If a request is made for evaluation of a child during the time period in which the child is subjected to disciplinary action, an expedited evaluation must be conducted. If the child is determined to have a disability, the district must provide special education and related services. However, pending the results of the evaluation, the child remains in the educational placement determined by school authorities, which may be long-term suspension or expulsion from school.
Reporting of Crimes
Reporting Authorized. An agency may report a crime committed by a child with a disability to appropriate authorities and these authorities may exercise their responsibilities under federal, state, or local law pertaining to crimes.
Certain Information Provided. When an agency reports a crime by a child with a disability, the agency must ensure that copies of the special education and disciplinary records of the child are available for consideration by the authority to whom the crime is reported.
Special Education Services--Correctional Institutions
Correctional institutions are exempt from the special education services requirements of the Kansas law to the extent authorized by the federal law.
Repeal of the Auxiliary School Services Law
Three sections of law, enacted in 1980, which specify provision by a school district of auxiliary school services to pupils attending private, nonprofit elementary and secondary schools located in the district are repealed. Auxiliary school services include speech and hearing diagnostic services, diagnostic psychological services, therapeutic psychological and speech and hearing services, and programs and services for exceptional children.
In 1997, the U.S. Congress enacted major changes in the federal Individuals with Disabilities Act (IDEA). This law largely defines how states and school districts must provide educational services to children with disabilities.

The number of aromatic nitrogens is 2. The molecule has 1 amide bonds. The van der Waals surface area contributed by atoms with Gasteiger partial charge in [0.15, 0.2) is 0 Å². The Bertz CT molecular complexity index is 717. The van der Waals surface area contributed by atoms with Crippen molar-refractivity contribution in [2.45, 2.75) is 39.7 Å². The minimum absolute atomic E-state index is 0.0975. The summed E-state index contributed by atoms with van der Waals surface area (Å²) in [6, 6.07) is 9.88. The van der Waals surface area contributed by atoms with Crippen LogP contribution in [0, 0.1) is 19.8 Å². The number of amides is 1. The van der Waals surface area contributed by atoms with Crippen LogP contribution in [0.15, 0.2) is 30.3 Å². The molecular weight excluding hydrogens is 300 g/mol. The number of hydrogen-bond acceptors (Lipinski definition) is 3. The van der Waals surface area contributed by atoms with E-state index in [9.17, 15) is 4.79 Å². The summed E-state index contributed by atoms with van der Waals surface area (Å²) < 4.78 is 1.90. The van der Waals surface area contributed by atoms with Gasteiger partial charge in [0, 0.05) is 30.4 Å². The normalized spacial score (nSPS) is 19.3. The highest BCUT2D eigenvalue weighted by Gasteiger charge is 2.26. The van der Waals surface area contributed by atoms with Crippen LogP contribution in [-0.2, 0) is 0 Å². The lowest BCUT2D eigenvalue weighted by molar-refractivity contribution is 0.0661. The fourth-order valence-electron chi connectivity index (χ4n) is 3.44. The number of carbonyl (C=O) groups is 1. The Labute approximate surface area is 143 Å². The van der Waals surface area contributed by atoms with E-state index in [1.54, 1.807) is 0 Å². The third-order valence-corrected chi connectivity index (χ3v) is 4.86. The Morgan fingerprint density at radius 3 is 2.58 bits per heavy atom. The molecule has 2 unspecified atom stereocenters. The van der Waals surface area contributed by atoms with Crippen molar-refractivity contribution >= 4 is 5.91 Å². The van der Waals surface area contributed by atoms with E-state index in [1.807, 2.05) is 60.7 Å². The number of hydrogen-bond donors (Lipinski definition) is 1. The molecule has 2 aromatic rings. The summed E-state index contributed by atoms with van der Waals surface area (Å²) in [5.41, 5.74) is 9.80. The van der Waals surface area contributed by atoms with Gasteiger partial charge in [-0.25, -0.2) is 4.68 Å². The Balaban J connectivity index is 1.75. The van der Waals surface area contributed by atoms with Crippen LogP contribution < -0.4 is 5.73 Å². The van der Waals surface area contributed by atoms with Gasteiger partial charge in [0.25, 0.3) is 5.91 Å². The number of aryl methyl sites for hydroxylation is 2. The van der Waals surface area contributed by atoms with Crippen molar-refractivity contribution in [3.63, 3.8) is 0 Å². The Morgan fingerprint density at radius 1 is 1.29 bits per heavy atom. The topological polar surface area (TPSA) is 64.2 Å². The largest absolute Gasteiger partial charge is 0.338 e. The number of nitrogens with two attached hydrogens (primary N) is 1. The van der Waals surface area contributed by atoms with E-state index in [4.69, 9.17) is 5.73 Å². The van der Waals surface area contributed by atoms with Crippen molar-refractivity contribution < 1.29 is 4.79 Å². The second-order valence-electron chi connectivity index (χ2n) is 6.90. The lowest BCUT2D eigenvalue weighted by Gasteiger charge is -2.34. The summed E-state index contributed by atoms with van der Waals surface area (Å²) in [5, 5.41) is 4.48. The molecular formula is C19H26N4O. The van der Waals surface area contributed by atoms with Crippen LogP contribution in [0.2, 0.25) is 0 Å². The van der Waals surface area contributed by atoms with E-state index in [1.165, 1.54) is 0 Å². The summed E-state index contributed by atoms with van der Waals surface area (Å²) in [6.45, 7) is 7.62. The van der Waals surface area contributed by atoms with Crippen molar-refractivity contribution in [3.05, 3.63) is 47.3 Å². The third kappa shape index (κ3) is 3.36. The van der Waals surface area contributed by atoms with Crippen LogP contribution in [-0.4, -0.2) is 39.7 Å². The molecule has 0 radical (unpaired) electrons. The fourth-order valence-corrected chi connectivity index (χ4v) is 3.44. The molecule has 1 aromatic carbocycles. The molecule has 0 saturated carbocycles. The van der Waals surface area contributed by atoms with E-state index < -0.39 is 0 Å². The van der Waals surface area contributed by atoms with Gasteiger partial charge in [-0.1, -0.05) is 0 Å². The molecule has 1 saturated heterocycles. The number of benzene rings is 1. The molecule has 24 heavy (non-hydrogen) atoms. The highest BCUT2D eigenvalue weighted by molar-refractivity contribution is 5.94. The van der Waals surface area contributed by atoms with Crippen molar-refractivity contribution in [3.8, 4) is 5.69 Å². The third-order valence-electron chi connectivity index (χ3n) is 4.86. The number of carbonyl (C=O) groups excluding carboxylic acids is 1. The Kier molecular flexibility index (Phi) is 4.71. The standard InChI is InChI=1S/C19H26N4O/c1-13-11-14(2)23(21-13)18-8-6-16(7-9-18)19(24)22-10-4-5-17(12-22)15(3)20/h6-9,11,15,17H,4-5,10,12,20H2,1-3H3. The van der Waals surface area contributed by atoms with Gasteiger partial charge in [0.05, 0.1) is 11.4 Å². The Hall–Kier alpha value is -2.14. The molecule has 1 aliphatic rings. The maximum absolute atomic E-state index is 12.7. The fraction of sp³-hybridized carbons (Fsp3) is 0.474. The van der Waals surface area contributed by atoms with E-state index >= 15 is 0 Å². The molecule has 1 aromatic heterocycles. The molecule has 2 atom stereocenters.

The 1997 interim Special Committee on Education, in its study entitled "Special Education Funding and Service Delivery Matters," among other things, acquainted itself with these changes in the law. (For more information, see Committee Reports to the 1998 Kansas Legislature, pp. 5-7 to 5-11.) Testimony provided to the interim Committee by the State Board of Education revealed that the Board was in the process of analyzing the new federal law and that it expected to be proposing several changes in the Kansas special education law so as to bring Kansas law into conformity with the federal law. S.B. 591 contained these recommendations.
Staff of the State Board of Education explained to the Senate Committee on Education that provisions of the bill were crafted carefully so as to meet the federal requirements and to avoid imposition under state law of any additional or more stringent services requirements than are necessary to comply with the federal law.
The fiscal note on S.B. 591 indicated that implementation of S.B. 591 would require additional FY 1999 expenditures of $250,000 from the State General Fund and $72,880 from federal funds (a total of $322,880). The estimate was that $250,000 would be required to develop and administer alternative assessments and accommodations to regular assessments for exceptional children. The federal funds would be used for establishing a mediation process for dispute resolution--a new requirement of federal law.
The amendments to S.B. 591 added by the Senate Education Committee were the product of the work of a subcommittee appointed to consider concerns expressed about the measure. According to the subcommittee report, with one exception, the amendments were intended to be consistent with the concept of minimum state compliance with the federal law. The exception is the requirement for parental approval of any change in a child's placement. Another related change is the proposed repeal of the auxiliary services statutes referred to in the brief (above).
The Kansas Association of School Boards (KASB) and United School Administrators (USA) presented testimony in support of the bill. KASB suggested several proposed amendments for the Committee's consideration, most of which were recommended by the subcommittee and adopted by the Committee. The spokesperson for Wichita (USD 259) proposed the alternative of adopting legislation simply expressing state conformance to the requirements of the federal law. Spokespersons for the Kansas Council on Developmental Disabilities and Kansas Advocacy and Protective Services generally supported the legislation, but expressed concern about the proposal to eliminate the requirement for parental consent for special education services changes of placement. (This provision was retained by the Senate Education Committee.) The Vice-Chairperson of the State Advisory Council on Special Education proposed elimination of the requirement that the Council's annual organizational meeting be held in Topeka. (This change was adopted by the Senate Education Committee.)
1. *Supplemental notes are prepared by the Legislative Research Department and do not express legislative intent. The supplemental note and fiscal note for this bill may be accessed on the Internet at http://www.ink.org/public/legislative/fulltext-bill.html.